Through the IGCSE Geography syllabus, students will develop a 'sense of place' by looking at the world around them on a local, regional and global scale. Students will examine a range of natural and man-made environments, and learn about some of the processes which affected their development. They will also look at the ways in which people interact with their environment and the opportunities and challenges an environment can present, thereby gaining a deeper insight into the different communities and cultures that exist around the world. The students will build on work started in Year Nine.
- Theme 1: Population Dynamics and Migration
- Theme 1: Settlement – Coursework based on land use models and their application to a local context.
- Extra Map and Examination Skills
- Theme 3: Economic Development and the use of Resources. To include Development, Tourism, Energy, Water, Agriculture, Industrial systems and Environmental risks and benefits.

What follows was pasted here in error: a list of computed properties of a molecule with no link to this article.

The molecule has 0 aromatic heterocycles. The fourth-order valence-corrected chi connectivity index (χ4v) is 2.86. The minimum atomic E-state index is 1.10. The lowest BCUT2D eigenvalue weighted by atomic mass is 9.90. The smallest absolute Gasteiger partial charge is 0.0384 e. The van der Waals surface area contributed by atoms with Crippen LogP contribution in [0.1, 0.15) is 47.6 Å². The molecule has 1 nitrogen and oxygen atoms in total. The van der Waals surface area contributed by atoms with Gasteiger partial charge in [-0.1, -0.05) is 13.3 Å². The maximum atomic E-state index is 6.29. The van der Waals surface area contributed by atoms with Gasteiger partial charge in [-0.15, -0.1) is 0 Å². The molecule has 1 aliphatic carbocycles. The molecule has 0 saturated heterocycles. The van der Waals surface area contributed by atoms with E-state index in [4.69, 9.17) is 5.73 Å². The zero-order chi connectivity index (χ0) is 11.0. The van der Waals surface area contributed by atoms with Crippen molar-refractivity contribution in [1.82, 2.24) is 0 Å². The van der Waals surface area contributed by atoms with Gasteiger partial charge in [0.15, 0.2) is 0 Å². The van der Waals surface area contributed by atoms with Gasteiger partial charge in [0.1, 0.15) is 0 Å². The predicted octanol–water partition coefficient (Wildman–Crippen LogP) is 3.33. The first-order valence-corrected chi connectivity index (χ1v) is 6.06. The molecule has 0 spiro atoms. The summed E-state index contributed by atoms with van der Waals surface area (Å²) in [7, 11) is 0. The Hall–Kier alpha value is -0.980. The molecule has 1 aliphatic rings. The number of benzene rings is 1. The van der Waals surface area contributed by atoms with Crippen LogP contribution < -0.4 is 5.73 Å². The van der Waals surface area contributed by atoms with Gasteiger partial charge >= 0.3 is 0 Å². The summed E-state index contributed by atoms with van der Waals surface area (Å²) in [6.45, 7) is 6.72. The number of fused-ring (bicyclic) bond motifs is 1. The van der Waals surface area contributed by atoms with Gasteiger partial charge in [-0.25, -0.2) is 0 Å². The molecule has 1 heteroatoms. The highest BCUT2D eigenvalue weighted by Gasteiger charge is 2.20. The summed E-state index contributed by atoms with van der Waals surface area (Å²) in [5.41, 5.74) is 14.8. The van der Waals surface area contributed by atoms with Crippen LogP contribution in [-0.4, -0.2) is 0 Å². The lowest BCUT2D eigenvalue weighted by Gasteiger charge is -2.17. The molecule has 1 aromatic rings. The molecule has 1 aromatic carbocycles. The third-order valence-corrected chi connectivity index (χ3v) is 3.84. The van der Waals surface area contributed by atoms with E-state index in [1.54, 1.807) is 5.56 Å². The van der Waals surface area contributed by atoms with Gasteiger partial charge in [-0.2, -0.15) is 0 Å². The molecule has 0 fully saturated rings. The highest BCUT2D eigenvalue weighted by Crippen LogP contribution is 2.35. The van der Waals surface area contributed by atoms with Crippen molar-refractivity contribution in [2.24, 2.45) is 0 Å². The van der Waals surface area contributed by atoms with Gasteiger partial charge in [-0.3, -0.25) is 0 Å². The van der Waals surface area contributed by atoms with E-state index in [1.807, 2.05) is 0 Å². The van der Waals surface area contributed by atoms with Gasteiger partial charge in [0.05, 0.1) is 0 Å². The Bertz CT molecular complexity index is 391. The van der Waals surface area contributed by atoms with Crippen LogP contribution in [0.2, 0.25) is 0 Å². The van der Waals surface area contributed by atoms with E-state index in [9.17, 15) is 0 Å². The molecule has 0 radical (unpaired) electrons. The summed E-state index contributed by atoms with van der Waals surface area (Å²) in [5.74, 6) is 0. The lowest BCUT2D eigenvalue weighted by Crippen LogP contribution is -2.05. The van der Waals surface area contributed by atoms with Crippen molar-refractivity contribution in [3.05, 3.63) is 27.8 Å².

- Paper 2 Mapping and Graphing Skills
Paper 1 (45% of total marks)Time: 1 hour 45 minutes
Candidates answer any three questions out of six. There are two questions set on each of three themes. Questions are structured with gradients of difficulty and are resource-based, involving problem solving and free response writing. (75 marks, weighted to 100 marks)
Paper 2 (27.5% of total marks)Time: 1hour 30 minutes
Candidates answer all the questions. The paper is based on testing the interpretation and analysis of geographical information and on the application of graphical and other techniques as appropriate. The questions will not require specific information of place. One question is based on a 1:25 000 or 1:50 000 topographical map of a tropical area such as Zimbabwe, the Caribbean or Mauritius. (60 marks)
Coursework - Geographical enquiry (27.5%)
One school-based assignment of up to 2000 words. (60 marks). This is based on the settlement module, and looks at a transect from the Peak to Central to assess how well we can apply land-use models to Hong Kong.